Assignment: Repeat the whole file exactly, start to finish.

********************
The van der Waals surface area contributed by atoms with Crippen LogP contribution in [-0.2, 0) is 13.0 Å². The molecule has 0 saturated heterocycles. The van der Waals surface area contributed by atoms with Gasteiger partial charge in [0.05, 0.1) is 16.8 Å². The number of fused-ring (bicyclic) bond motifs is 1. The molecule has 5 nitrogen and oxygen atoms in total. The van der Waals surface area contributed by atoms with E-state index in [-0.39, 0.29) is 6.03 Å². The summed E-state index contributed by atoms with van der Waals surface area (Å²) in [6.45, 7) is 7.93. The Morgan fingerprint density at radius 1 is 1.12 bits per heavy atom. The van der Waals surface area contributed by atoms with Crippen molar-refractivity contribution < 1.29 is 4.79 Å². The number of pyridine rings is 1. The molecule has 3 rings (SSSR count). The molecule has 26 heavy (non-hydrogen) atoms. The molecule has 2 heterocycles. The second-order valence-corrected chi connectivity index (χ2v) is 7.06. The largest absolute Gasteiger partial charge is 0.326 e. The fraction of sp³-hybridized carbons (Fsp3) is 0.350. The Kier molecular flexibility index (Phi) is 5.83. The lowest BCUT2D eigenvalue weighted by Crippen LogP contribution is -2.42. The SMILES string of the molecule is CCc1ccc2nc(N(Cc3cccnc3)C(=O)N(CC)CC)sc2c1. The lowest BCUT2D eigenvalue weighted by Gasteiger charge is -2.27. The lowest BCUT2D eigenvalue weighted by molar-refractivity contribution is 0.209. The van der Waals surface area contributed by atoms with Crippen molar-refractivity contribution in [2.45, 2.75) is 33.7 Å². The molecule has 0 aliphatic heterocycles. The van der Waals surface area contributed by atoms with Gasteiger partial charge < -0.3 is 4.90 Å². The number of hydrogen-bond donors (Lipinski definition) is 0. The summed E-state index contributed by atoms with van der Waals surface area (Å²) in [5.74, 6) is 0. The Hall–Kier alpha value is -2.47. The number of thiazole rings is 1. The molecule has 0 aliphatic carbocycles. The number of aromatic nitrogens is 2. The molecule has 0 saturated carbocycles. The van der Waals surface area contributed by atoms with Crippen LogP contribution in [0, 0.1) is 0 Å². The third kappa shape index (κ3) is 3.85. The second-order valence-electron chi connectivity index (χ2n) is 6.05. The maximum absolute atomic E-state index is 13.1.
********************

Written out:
The van der Waals surface area contributed by atoms with Crippen LogP contribution in [-0.2, 0) is 13.0 Å². The molecule has 0 saturated heterocycles. The van der Waals surface area contributed by atoms with Gasteiger partial charge in [0.05, 0.1) is 16.8 Å². The number of fused-ring (bicyclic) bond motifs is 1. The molecule has 5 nitrogen and oxygen atoms in total. The van der Waals surface area contributed by atoms with E-state index in [-0.39, 0.29) is 6.03 Å². The summed E-state index contributed by atoms with van der Waals surface area (Å²) in [6.45, 7) is 7.93. The Morgan fingerprint density at radius 1 is 1.12 bits per heavy atom. The van der Waals surface area contributed by atoms with Crippen molar-refractivity contribution < 1.29 is 4.79 Å². The number of pyridine rings is 1. The molecule has 3 rings (SSSR count). The molecule has 26 heavy (non-hydrogen) atoms. The molecule has 2 heterocycles. The second-order valence-corrected chi connectivity index (χ2v) is 7.06. The largest absolute Gasteiger partial charge is 0.326 e. The fraction of sp³-hybridized carbons (Fsp3) is 0.350. The Kier molecular flexibility index (Phi) is 5.83. The lowest BCUT2D eigenvalue weighted by Crippen LogP contribution is -2.42. The SMILES string of the molecule is CCc1ccc2nc(N(Cc3cccnc3)C(=O)N(CC)CC)sc2c1. The lowest BCUT2D eigenvalue weighted by Gasteiger charge is -2.27. The lowest BCUT2D eigenvalue weighted by molar-refractivity contribution is 0.209. The van der Waals surface area contributed by atoms with Crippen molar-refractivity contribution in [2.45, 2.75) is 33.7 Å². The molecule has 0 aliphatic heterocycles. The van der Waals surface area contributed by atoms with Gasteiger partial charge < -0.3 is 4.90 Å². The number of hydrogen-bond donors (Lipinski definition) is 0. The summed E-state index contributed by atoms with van der Waals surface area (Å²) in [5.74, 6) is 0. The Hall–Kier alpha value is -2.47. The number of thiazole rings is 1. The molecule has 0 aliphatic carbocycles. The number of aromatic nitrogens is 2. The molecule has 0 saturated carbocycles. The van der Waals surface area contributed by atoms with Crippen LogP contribution in [0, 0.1) is 0 Å². The third kappa shape index (κ3) is 3.85. The second-order valence-electron chi connectivity index (χ2n) is 6.05. The maximum absolute atomic E-state index is 13.1.